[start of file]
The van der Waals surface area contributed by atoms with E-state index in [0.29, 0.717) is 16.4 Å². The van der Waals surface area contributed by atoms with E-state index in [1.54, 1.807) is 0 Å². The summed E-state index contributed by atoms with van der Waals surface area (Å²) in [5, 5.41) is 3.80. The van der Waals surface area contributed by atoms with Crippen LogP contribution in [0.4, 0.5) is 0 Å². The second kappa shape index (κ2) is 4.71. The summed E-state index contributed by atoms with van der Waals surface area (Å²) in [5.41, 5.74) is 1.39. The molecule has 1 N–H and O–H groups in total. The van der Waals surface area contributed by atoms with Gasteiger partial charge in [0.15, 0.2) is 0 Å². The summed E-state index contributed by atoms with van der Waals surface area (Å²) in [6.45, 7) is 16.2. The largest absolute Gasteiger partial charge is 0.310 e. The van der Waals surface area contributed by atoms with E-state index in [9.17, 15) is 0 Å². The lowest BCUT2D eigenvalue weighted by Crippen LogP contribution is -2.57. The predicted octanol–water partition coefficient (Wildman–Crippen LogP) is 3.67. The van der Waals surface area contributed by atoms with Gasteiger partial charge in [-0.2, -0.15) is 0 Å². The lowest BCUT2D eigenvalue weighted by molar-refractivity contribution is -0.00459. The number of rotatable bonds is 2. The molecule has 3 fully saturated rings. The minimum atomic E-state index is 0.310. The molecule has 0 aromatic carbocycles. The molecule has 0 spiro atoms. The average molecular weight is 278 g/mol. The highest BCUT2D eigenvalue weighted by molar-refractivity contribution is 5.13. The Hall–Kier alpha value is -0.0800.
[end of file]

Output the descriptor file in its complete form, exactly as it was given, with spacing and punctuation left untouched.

The van der Waals surface area contributed by atoms with E-state index in [0.29, 0.717) is 16.4 Å². The van der Waals surface area contributed by atoms with E-state index in [1.54, 1.807) is 0 Å². The summed E-state index contributed by atoms with van der Waals surface area (Å²) in [5, 5.41) is 3.80. The van der Waals surface area contributed by atoms with Crippen LogP contribution in [0.4, 0.5) is 0 Å². The second kappa shape index (κ2) is 4.71. The summed E-state index contributed by atoms with van der Waals surface area (Å²) in [5.41, 5.74) is 1.39. The molecule has 1 N–H and O–H groups in total. The van der Waals surface area contributed by atoms with Gasteiger partial charge in [0.15, 0.2) is 0 Å². The summed E-state index contributed by atoms with van der Waals surface area (Å²) in [6.45, 7) is 16.2. The largest absolute Gasteiger partial charge is 0.310 e. The van der Waals surface area contributed by atoms with E-state index in [9.17, 15) is 0 Å². The lowest BCUT2D eigenvalue weighted by Crippen LogP contribution is -2.57. The predicted octanol–water partition coefficient (Wildman–Crippen LogP) is 3.67. The van der Waals surface area contributed by atoms with Gasteiger partial charge in [-0.2, -0.15) is 0 Å². The lowest BCUT2D eigenvalue weighted by molar-refractivity contribution is -0.00459. The number of rotatable bonds is 2. The molecule has 3 fully saturated rings. The minimum atomic E-state index is 0.310. The molecule has 0 aromatic carbocycles. The molecule has 0 spiro atoms. The average molecular weight is 278 g/mol. The highest BCUT2D eigenvalue weighted by molar-refractivity contribution is 5.13. The Hall–Kier alpha value is -0.0800.